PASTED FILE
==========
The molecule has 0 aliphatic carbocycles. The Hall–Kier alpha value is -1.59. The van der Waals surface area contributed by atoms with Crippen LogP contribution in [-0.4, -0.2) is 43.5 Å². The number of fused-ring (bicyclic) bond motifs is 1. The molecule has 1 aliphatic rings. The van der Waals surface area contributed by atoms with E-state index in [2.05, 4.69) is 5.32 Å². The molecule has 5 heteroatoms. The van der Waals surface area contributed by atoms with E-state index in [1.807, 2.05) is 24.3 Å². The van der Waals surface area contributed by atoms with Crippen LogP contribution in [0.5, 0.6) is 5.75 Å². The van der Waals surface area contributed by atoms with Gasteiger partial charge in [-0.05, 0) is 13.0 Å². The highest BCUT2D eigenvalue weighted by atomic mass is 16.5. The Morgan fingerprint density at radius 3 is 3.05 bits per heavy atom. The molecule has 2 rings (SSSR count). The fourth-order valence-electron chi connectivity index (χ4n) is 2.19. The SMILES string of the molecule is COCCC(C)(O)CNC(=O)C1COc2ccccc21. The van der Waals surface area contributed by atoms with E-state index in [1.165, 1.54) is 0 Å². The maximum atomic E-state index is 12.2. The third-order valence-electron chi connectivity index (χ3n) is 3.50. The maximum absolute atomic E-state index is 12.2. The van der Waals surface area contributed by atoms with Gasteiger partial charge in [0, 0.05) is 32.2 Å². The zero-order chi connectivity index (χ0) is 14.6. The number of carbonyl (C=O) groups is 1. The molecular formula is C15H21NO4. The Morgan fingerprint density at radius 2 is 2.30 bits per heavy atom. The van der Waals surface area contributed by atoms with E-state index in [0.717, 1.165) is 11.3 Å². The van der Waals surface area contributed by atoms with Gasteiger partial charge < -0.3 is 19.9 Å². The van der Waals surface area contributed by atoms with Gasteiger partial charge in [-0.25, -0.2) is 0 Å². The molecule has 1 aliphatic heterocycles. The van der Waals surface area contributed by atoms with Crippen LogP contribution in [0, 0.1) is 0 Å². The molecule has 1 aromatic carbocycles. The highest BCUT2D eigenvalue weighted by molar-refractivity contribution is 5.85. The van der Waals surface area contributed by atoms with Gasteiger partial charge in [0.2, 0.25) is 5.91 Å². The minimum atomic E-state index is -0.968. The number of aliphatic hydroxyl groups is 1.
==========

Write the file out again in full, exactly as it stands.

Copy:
The molecule has 0 aliphatic carbocycles. The Hall–Kier alpha value is -1.59. The van der Waals surface area contributed by atoms with Crippen LogP contribution in [-0.4, -0.2) is 43.5 Å². The number of fused-ring (bicyclic) bond motifs is 1. The molecule has 1 aliphatic rings. The van der Waals surface area contributed by atoms with E-state index in [2.05, 4.69) is 5.32 Å². The molecule has 5 heteroatoms. The van der Waals surface area contributed by atoms with E-state index in [1.807, 2.05) is 24.3 Å². The van der Waals surface area contributed by atoms with Crippen LogP contribution in [0.5, 0.6) is 5.75 Å². The van der Waals surface area contributed by atoms with Gasteiger partial charge in [-0.05, 0) is 13.0 Å². The highest BCUT2D eigenvalue weighted by atomic mass is 16.5. The Morgan fingerprint density at radius 3 is 3.05 bits per heavy atom. The molecule has 2 rings (SSSR count). The fourth-order valence-electron chi connectivity index (χ4n) is 2.19. The SMILES string of the molecule is COCCC(C)(O)CNC(=O)C1COc2ccccc21. The van der Waals surface area contributed by atoms with E-state index in [1.165, 1.54) is 0 Å². The maximum atomic E-state index is 12.2. The third-order valence-electron chi connectivity index (χ3n) is 3.50. The maximum absolute atomic E-state index is 12.2. The van der Waals surface area contributed by atoms with Gasteiger partial charge in [0, 0.05) is 32.2 Å². The zero-order chi connectivity index (χ0) is 14.6. The number of carbonyl (C=O) groups is 1. The molecular formula is C15H21NO4. The Morgan fingerprint density at radius 2 is 2.30 bits per heavy atom. The van der Waals surface area contributed by atoms with E-state index in [0.717, 1.165) is 11.3 Å². The van der Waals surface area contributed by atoms with Gasteiger partial charge < -0.3 is 19.9 Å². The van der Waals surface area contributed by atoms with Gasteiger partial charge in [-0.25, -0.2) is 0 Å². The molecule has 1 aliphatic heterocycles. The van der Waals surface area contributed by atoms with Crippen LogP contribution in [0, 0.1) is 0 Å². The molecule has 1 aromatic carbocycles. The highest BCUT2D eigenvalue weighted by molar-refractivity contribution is 5.85. The van der Waals surface area contributed by atoms with Gasteiger partial charge in [0.2, 0.25) is 5.91 Å². The minimum atomic E-state index is -0.968. The number of aliphatic hydroxyl groups is 1.